The Monkees – Good Times! (2016)

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Baseball fans of a certain age will remember the 1988 World Series where, in the bottom of the ninth with his team down by a single run and only one out remaining, veteran fielder Kirk Gibson got inserted as a pinch hitter and, despite having been sidelined with two different leg injuries, hit a two-run game-winning homer on a full count pitch. A fairy tale ending, but it really did happen.

Fans of rock ‘n’ roll, like fans of most sports, wish that all their heroes could have similarly perfect, yet perfectly unreal moments in the twilight of their careers. The perfect arc could easily be described as that of the young and talented amateur growing into the mature artist who, if less inspired, has acquired the knowledge and skill to craft a good performance, right up to the very end.

Unfortunately, it doesn’t always happen. As they hit their golden years, it’s become the norm for artists to put together reunion tours and recording projects that are at best pale imitations of their glory days, and at worst, embarrassments to their legacies, leaving fans with their same unfulfilled dreams: “If only they could hit one more out of the park …”

Which brings us to Good Times! by the Monkees, released to commemorate the 50th year since they first hit the small screen and the big time. They’ve actually released a couple of reunion albums before (in 1987 and 1996), but both were considered to be of little consequence. Good Times! is different: it contains a lot of the elements that went into the original run of successful hit singles and albums.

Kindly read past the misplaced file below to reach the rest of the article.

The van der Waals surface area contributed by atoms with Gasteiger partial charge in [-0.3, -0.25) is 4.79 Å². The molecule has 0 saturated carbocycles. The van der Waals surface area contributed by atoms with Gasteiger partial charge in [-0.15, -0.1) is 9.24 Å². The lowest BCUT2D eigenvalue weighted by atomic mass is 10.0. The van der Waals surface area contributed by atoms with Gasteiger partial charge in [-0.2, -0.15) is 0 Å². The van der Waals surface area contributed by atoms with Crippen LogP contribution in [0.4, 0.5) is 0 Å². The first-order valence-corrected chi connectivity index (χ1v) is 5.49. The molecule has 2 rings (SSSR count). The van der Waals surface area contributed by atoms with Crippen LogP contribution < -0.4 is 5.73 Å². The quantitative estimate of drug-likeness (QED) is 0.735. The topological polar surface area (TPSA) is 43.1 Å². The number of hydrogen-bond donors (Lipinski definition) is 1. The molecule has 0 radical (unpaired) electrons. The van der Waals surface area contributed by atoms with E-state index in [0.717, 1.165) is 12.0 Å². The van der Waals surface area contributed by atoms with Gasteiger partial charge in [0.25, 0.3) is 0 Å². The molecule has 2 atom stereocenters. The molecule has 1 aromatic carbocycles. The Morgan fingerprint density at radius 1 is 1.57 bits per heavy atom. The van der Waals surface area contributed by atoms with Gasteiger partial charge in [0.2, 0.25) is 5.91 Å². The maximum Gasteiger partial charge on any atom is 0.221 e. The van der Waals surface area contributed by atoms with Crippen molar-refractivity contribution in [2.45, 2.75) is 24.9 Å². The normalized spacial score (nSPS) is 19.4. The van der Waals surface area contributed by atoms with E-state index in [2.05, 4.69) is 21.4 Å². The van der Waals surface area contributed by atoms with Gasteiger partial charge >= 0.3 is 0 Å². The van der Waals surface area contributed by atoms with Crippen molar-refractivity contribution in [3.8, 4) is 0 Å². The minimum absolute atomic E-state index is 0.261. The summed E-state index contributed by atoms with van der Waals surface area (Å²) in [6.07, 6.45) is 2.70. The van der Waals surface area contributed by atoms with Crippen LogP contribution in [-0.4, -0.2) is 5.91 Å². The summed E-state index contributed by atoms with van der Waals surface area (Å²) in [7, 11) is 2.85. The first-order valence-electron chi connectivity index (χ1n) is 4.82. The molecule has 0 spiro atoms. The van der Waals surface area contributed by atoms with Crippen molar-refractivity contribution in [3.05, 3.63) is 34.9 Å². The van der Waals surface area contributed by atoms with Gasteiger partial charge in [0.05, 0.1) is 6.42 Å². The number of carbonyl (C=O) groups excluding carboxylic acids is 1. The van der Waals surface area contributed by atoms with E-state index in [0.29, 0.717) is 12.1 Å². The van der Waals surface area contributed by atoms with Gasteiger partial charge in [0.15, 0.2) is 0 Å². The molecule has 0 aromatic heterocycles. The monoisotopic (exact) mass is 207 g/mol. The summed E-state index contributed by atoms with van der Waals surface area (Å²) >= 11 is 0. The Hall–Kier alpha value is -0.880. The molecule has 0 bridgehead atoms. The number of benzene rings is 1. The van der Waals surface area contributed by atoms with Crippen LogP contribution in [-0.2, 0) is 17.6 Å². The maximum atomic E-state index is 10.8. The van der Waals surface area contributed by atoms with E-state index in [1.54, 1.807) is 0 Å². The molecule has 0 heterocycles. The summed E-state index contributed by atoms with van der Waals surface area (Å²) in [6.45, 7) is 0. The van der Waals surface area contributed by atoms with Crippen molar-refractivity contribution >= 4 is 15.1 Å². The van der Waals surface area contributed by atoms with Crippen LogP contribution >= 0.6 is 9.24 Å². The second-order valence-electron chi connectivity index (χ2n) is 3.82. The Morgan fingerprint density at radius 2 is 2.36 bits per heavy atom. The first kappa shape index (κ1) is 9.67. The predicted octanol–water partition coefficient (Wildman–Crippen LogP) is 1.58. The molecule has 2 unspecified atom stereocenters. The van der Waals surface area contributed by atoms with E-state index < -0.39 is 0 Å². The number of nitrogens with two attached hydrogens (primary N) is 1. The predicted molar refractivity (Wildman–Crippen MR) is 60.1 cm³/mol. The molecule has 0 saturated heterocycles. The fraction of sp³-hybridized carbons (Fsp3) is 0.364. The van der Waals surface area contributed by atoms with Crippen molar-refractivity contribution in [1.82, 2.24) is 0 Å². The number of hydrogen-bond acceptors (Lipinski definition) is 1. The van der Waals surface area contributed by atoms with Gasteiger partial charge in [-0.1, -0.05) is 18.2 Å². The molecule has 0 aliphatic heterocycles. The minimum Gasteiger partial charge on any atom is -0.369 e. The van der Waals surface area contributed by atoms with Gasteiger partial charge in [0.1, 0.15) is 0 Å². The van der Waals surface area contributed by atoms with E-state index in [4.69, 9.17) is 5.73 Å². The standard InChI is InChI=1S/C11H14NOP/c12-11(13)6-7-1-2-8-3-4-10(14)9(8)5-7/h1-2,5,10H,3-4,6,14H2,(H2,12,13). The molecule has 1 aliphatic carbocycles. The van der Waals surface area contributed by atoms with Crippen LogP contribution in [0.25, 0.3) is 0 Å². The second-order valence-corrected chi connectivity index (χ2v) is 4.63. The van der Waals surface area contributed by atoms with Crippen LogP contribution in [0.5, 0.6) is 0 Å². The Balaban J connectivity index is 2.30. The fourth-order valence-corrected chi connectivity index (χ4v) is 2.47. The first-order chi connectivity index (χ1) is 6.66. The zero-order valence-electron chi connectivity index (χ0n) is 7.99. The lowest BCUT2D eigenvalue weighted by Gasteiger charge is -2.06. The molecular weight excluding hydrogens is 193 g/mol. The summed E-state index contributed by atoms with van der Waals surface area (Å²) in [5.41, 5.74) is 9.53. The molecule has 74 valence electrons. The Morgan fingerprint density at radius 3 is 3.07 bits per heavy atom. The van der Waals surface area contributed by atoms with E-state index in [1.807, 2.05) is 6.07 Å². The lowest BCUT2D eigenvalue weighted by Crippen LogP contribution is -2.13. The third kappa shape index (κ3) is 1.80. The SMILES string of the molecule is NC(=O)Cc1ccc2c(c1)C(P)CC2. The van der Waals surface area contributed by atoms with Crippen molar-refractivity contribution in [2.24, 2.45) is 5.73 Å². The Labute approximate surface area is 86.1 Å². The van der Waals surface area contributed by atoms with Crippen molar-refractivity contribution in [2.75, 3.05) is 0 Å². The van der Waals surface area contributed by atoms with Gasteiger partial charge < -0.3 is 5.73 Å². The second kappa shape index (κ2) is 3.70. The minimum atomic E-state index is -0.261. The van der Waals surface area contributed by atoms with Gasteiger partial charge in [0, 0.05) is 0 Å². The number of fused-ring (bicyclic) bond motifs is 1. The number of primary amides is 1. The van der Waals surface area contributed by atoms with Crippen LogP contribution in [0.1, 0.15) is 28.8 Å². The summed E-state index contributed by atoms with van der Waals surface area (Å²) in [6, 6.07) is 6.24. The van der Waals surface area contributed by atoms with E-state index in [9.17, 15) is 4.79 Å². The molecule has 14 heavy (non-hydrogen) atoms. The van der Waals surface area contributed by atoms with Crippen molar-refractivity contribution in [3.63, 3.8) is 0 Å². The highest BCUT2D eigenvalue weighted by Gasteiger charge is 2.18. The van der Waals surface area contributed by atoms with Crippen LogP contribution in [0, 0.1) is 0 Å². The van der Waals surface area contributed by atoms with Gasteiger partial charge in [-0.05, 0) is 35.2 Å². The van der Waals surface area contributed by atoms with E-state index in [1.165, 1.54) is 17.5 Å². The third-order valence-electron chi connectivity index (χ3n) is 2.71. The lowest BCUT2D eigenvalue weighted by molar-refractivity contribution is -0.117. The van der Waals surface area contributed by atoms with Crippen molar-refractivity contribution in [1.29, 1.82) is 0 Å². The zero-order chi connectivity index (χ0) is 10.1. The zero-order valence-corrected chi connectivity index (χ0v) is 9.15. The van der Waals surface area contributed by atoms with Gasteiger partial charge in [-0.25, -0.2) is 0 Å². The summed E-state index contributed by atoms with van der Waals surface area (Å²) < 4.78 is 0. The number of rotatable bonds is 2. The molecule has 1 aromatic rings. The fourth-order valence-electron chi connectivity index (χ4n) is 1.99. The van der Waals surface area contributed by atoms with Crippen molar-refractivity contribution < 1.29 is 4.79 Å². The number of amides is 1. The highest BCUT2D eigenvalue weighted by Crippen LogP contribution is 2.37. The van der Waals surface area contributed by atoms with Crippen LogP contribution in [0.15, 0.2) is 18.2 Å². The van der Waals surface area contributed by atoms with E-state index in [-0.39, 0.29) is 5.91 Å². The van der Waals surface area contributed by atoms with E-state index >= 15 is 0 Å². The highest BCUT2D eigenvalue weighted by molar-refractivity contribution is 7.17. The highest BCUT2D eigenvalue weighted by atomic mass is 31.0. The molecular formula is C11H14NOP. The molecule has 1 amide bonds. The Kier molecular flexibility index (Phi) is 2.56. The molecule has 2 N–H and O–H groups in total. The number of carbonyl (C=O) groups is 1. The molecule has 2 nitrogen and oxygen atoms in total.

First, there are top-notch songwriters involved here, as well as the individual Monkees themselves. Because some of these tracks date back to the late 1960s, names like Neil Diamond, Jeff Barry, Goffin & King, and Boyce & Hart appear in the credits. But it’s not just an oldies album: modern power pop artists like Weezer’s Rivers Cuomo, Noel Gallagher, Paul Weller, Death Cab for Cutie’s Ben Gibbard and XTC’s Andy Partridge contributed as well. In other words, like all good Monkees’ albums, this one utilizes the work of some of the best pop songwriters in the business.

Second, the production is overseen by Adam Schlesinger from Fountains of Wayne. The sound is clean and modern, but clearly retains the style of classic Monkees’ tracks. If nothing else, it’s indicative of the influence the Monkees have had and continue to have in some segments of popular music.

Finally, and maybe most importantly, the Monkees still sing like the Monkees. They don’t sound like the youngsters they were, but they don’t sound like men who are well into their 70s. Mickey Dolenz in particular doesn’t sound a day past thirty, so it’s good he takes the bulk of the lead vocals, including the pre-release track “You Bring the Summer.” Even the late Davy Jones makes an appearance on “Love to Love,” a track left unfinished back in the day, now completed. Another highlight is Mike Nesmith’s vocal on “Me & Magdalena,” written by Gibbard.

Back when Kirk Gibson hit that home run, the hope was that at the minimum, he could draw a walk or maybe knock in a single to advance the runner at first. In a musical sense, the Monkees have often been at the mercy of similarly lowered expectations. And even though Good Times! doesn’t really qualify as a home run, it’s good enough to be a triple, which is still a pretty fine way for heroes to cap off a career – if they ever decide to retire.

JC Mosquito

JC Mosquito

JC Mosquito spends most of his day keeping the wolves from the door. When he's not occupied with this pastime, he's interested in all things rock and roll -- which may or may not have died back in the late 1950s, the late 1970s, or the early '90s, depending on who you believe. Contact Something Else! at reviews@somethingelsereviews.com.
JC Mosquito
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